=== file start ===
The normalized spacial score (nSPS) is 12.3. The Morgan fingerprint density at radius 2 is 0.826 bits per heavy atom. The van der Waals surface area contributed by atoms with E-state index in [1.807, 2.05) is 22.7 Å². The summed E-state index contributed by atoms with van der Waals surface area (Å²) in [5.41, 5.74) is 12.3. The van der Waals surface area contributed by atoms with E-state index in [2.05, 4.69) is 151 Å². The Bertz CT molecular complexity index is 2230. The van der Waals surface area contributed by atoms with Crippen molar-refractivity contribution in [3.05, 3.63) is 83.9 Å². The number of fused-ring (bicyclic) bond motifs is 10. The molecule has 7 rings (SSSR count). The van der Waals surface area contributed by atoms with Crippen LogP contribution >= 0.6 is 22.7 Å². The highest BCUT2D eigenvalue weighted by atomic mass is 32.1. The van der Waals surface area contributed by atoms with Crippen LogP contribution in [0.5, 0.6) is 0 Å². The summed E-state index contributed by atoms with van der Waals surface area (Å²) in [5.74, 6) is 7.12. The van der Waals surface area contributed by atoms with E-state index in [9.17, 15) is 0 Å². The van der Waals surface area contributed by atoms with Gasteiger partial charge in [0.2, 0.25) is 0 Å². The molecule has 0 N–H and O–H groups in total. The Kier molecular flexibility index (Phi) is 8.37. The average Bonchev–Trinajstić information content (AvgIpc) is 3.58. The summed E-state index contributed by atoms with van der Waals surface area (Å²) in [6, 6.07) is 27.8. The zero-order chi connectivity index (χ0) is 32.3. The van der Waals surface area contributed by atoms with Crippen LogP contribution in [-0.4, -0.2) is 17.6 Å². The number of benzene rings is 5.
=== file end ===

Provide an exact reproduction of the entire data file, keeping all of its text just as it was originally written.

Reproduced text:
The normalized spacial score (nSPS) is 12.3. The Morgan fingerprint density at radius 2 is 0.826 bits per heavy atom. The van der Waals surface area contributed by atoms with E-state index in [1.807, 2.05) is 22.7 Å². The summed E-state index contributed by atoms with van der Waals surface area (Å²) in [5.41, 5.74) is 12.3. The van der Waals surface area contributed by atoms with E-state index in [2.05, 4.69) is 151 Å². The Bertz CT molecular complexity index is 2230. The van der Waals surface area contributed by atoms with Crippen molar-refractivity contribution in [3.05, 3.63) is 83.9 Å². The number of fused-ring (bicyclic) bond motifs is 10. The molecule has 7 rings (SSSR count). The van der Waals surface area contributed by atoms with Crippen LogP contribution >= 0.6 is 22.7 Å². The highest BCUT2D eigenvalue weighted by atomic mass is 32.1. The van der Waals surface area contributed by atoms with Crippen LogP contribution in [0.5, 0.6) is 0 Å². The summed E-state index contributed by atoms with van der Waals surface area (Å²) in [5.74, 6) is 7.12. The van der Waals surface area contributed by atoms with E-state index in [9.17, 15) is 0 Å². The van der Waals surface area contributed by atoms with Gasteiger partial charge in [0.2, 0.25) is 0 Å². The molecule has 0 N–H and O–H groups in total. The Kier molecular flexibility index (Phi) is 8.37. The average Bonchev–Trinajstić information content (AvgIpc) is 3.58. The summed E-state index contributed by atoms with van der Waals surface area (Å²) in [6, 6.07) is 27.8. The zero-order chi connectivity index (χ0) is 32.3. The van der Waals surface area contributed by atoms with Crippen LogP contribution in [-0.4, -0.2) is 17.6 Å². The number of benzene rings is 5.